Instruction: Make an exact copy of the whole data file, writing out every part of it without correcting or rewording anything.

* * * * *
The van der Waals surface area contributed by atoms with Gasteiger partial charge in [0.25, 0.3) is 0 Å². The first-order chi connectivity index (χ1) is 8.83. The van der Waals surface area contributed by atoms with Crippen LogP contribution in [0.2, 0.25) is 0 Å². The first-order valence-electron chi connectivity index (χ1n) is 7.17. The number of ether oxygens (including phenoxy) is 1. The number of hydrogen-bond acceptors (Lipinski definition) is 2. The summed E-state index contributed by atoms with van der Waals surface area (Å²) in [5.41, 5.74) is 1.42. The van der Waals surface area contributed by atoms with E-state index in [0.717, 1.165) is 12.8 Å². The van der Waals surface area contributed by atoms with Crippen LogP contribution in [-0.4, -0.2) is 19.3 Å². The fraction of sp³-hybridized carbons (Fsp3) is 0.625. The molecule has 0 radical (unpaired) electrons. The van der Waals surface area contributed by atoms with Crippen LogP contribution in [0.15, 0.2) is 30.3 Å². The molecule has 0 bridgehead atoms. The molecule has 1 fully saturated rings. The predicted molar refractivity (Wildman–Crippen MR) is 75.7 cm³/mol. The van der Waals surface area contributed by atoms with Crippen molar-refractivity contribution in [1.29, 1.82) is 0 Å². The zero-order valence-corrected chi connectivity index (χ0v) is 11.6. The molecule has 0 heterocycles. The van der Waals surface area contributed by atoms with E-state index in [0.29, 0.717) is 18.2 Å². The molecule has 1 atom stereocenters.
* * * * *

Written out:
The van der Waals surface area contributed by atoms with Gasteiger partial charge in [0.25, 0.3) is 0 Å². The first-order chi connectivity index (χ1) is 8.83. The van der Waals surface area contributed by atoms with Crippen LogP contribution in [0.2, 0.25) is 0 Å². The first-order valence-electron chi connectivity index (χ1n) is 7.17. The number of ether oxygens (including phenoxy) is 1. The number of hydrogen-bond acceptors (Lipinski definition) is 2. The summed E-state index contributed by atoms with van der Waals surface area (Å²) in [5.41, 5.74) is 1.42. The van der Waals surface area contributed by atoms with E-state index in [0.717, 1.165) is 12.8 Å². The van der Waals surface area contributed by atoms with Crippen LogP contribution in [-0.4, -0.2) is 19.3 Å². The fraction of sp³-hybridized carbons (Fsp3) is 0.625. The molecule has 0 radical (unpaired) electrons. The van der Waals surface area contributed by atoms with Crippen LogP contribution in [0.15, 0.2) is 30.3 Å². The molecule has 0 bridgehead atoms. The molecule has 1 fully saturated rings. The predicted molar refractivity (Wildman–Crippen MR) is 75.7 cm³/mol. The van der Waals surface area contributed by atoms with Crippen molar-refractivity contribution in [1.29, 1.82) is 0 Å². The zero-order valence-corrected chi connectivity index (χ0v) is 11.6. The molecule has 0 heterocycles. The van der Waals surface area contributed by atoms with E-state index in [0.29, 0.717) is 18.2 Å². The molecule has 1 atom stereocenters.